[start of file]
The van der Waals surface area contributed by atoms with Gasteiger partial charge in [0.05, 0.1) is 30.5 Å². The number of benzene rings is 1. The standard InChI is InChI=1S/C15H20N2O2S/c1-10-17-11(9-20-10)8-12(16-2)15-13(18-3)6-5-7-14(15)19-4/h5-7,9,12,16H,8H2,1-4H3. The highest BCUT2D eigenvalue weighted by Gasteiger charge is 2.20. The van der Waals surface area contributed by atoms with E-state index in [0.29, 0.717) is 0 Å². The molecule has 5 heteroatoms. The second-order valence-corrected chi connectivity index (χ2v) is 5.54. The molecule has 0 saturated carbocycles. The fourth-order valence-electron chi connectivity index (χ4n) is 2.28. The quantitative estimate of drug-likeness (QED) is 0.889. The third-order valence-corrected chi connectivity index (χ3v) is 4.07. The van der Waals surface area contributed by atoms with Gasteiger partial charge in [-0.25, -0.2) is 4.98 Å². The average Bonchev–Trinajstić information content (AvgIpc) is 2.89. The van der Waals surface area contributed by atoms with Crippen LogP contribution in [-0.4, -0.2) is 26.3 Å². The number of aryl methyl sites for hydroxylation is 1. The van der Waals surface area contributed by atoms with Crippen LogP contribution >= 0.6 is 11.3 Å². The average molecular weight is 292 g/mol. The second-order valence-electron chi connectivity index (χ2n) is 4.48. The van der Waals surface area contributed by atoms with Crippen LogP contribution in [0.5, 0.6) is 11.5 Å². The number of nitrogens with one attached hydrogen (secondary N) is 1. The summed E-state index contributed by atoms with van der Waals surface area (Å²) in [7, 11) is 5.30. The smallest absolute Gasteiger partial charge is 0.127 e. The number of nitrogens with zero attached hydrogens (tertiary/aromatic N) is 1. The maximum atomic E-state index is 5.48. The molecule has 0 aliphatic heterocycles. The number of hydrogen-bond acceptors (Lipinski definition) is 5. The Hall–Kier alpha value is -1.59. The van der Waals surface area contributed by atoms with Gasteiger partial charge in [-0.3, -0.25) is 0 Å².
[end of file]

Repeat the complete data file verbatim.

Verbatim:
The van der Waals surface area contributed by atoms with Gasteiger partial charge in [0.05, 0.1) is 30.5 Å². The number of benzene rings is 1. The standard InChI is InChI=1S/C15H20N2O2S/c1-10-17-11(9-20-10)8-12(16-2)15-13(18-3)6-5-7-14(15)19-4/h5-7,9,12,16H,8H2,1-4H3. The highest BCUT2D eigenvalue weighted by Gasteiger charge is 2.20. The van der Waals surface area contributed by atoms with E-state index in [0.29, 0.717) is 0 Å². The molecule has 5 heteroatoms. The second-order valence-corrected chi connectivity index (χ2v) is 5.54. The molecule has 0 saturated carbocycles. The fourth-order valence-electron chi connectivity index (χ4n) is 2.28. The quantitative estimate of drug-likeness (QED) is 0.889. The third-order valence-corrected chi connectivity index (χ3v) is 4.07. The van der Waals surface area contributed by atoms with Gasteiger partial charge in [-0.25, -0.2) is 4.98 Å². The average Bonchev–Trinajstić information content (AvgIpc) is 2.89. The van der Waals surface area contributed by atoms with Crippen LogP contribution in [-0.4, -0.2) is 26.3 Å². The number of aryl methyl sites for hydroxylation is 1. The van der Waals surface area contributed by atoms with Crippen LogP contribution >= 0.6 is 11.3 Å². The average molecular weight is 292 g/mol. The second-order valence-electron chi connectivity index (χ2n) is 4.48. The van der Waals surface area contributed by atoms with Crippen LogP contribution in [0.5, 0.6) is 11.5 Å². The number of nitrogens with one attached hydrogen (secondary N) is 1. The summed E-state index contributed by atoms with van der Waals surface area (Å²) in [7, 11) is 5.30. The smallest absolute Gasteiger partial charge is 0.127 e. The number of nitrogens with zero attached hydrogens (tertiary/aromatic N) is 1. The maximum atomic E-state index is 5.48. The molecule has 0 aliphatic heterocycles. The number of hydrogen-bond acceptors (Lipinski definition) is 5. The Hall–Kier alpha value is -1.59. The van der Waals surface area contributed by atoms with Gasteiger partial charge in [-0.3, -0.25) is 0 Å².